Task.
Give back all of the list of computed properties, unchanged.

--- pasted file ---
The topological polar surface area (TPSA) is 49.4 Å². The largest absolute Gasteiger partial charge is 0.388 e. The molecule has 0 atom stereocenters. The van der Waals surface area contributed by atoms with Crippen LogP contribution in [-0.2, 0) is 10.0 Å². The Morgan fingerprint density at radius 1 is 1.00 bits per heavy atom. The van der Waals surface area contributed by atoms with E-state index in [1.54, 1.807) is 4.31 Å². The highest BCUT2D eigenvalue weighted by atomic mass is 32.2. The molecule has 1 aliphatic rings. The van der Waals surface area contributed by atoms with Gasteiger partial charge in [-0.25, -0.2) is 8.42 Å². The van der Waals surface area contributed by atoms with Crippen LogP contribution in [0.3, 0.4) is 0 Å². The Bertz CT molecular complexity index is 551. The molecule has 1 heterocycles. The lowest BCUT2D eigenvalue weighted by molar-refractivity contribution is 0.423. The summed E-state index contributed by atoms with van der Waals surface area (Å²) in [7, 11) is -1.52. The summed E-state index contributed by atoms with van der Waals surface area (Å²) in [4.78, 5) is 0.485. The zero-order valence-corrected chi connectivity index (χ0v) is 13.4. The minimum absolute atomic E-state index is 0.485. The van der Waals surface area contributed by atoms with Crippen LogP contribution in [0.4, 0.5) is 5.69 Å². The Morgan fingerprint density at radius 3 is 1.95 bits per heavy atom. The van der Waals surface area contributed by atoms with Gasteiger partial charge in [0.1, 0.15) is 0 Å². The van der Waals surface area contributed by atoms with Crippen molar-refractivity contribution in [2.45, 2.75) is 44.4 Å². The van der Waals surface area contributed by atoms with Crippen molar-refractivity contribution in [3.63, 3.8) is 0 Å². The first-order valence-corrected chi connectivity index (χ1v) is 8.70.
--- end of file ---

The topological polar surface area (TPSA) is 49.4 Å². The largest absolute Gasteiger partial charge is 0.388 e. The molecule has 0 atom stereocenters. The van der Waals surface area contributed by atoms with Crippen LogP contribution in [-0.2, 0) is 10.0 Å². The Morgan fingerprint density at radius 1 is 1.00 bits per heavy atom. The van der Waals surface area contributed by atoms with E-state index in [1.54, 1.807) is 4.31 Å². The highest BCUT2D eigenvalue weighted by atomic mass is 32.2. The molecule has 1 aliphatic rings. The van der Waals surface area contributed by atoms with Gasteiger partial charge in [-0.25, -0.2) is 8.42 Å². The van der Waals surface area contributed by atoms with Crippen LogP contribution in [0.3, 0.4) is 0 Å². The Bertz CT molecular complexity index is 551. The molecule has 1 heterocycles. The lowest BCUT2D eigenvalue weighted by molar-refractivity contribution is 0.423. The summed E-state index contributed by atoms with van der Waals surface area (Å²) in [7, 11) is -1.52. The summed E-state index contributed by atoms with van der Waals surface area (Å²) in [4.78, 5) is 0.485. The zero-order valence-corrected chi connectivity index (χ0v) is 13.4. The minimum absolute atomic E-state index is 0.485. The van der Waals surface area contributed by atoms with Crippen LogP contribution in [0.4, 0.5) is 5.69 Å². The Morgan fingerprint density at radius 3 is 1.95 bits per heavy atom. The van der Waals surface area contributed by atoms with Gasteiger partial charge in [0.1, 0.15) is 0 Å². The van der Waals surface area contributed by atoms with Crippen molar-refractivity contribution in [2.45, 2.75) is 44.4 Å². The van der Waals surface area contributed by atoms with Crippen molar-refractivity contribution in [3.63, 3.8) is 0 Å². The first-order valence-corrected chi connectivity index (χ1v) is 8.70.